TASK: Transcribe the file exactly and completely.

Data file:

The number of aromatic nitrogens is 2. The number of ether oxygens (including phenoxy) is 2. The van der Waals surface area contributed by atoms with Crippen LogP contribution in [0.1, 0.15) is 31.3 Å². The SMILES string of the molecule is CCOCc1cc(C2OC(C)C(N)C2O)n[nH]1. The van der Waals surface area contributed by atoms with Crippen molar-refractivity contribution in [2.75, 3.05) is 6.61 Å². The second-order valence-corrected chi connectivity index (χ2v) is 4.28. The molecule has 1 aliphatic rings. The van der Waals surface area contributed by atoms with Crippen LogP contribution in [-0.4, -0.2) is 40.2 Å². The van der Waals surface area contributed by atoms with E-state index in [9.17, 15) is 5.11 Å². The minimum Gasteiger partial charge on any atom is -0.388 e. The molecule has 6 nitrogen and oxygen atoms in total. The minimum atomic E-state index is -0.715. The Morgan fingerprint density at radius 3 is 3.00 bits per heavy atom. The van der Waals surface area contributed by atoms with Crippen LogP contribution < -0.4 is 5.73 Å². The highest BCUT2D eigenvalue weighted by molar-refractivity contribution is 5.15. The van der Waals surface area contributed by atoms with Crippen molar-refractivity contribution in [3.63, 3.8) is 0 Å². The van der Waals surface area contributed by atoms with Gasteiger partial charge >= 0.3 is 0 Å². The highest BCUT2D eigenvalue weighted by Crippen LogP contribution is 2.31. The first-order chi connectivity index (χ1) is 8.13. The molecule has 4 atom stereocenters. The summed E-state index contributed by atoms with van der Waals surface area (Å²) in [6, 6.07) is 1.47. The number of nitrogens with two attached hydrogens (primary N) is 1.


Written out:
The number of aromatic nitrogens is 2. The number of ether oxygens (including phenoxy) is 2. The van der Waals surface area contributed by atoms with Crippen LogP contribution in [0.1, 0.15) is 31.3 Å². The SMILES string of the molecule is CCOCc1cc(C2OC(C)C(N)C2O)n[nH]1. The van der Waals surface area contributed by atoms with Crippen molar-refractivity contribution in [2.75, 3.05) is 6.61 Å². The second-order valence-corrected chi connectivity index (χ2v) is 4.28. The molecule has 1 aliphatic rings. The van der Waals surface area contributed by atoms with Crippen LogP contribution in [-0.4, -0.2) is 40.2 Å². The van der Waals surface area contributed by atoms with E-state index in [9.17, 15) is 5.11 Å². The minimum Gasteiger partial charge on any atom is -0.388 e. The molecule has 6 nitrogen and oxygen atoms in total. The minimum atomic E-state index is -0.715. The Morgan fingerprint density at radius 3 is 3.00 bits per heavy atom. The van der Waals surface area contributed by atoms with Crippen LogP contribution < -0.4 is 5.73 Å². The highest BCUT2D eigenvalue weighted by molar-refractivity contribution is 5.15. The van der Waals surface area contributed by atoms with Crippen molar-refractivity contribution in [3.63, 3.8) is 0 Å². The van der Waals surface area contributed by atoms with Gasteiger partial charge >= 0.3 is 0 Å². The highest BCUT2D eigenvalue weighted by Crippen LogP contribution is 2.31. The first-order chi connectivity index (χ1) is 8.13. The molecule has 4 atom stereocenters. The summed E-state index contributed by atoms with van der Waals surface area (Å²) in [6, 6.07) is 1.47. The number of nitrogens with two attached hydrogens (primary N) is 1.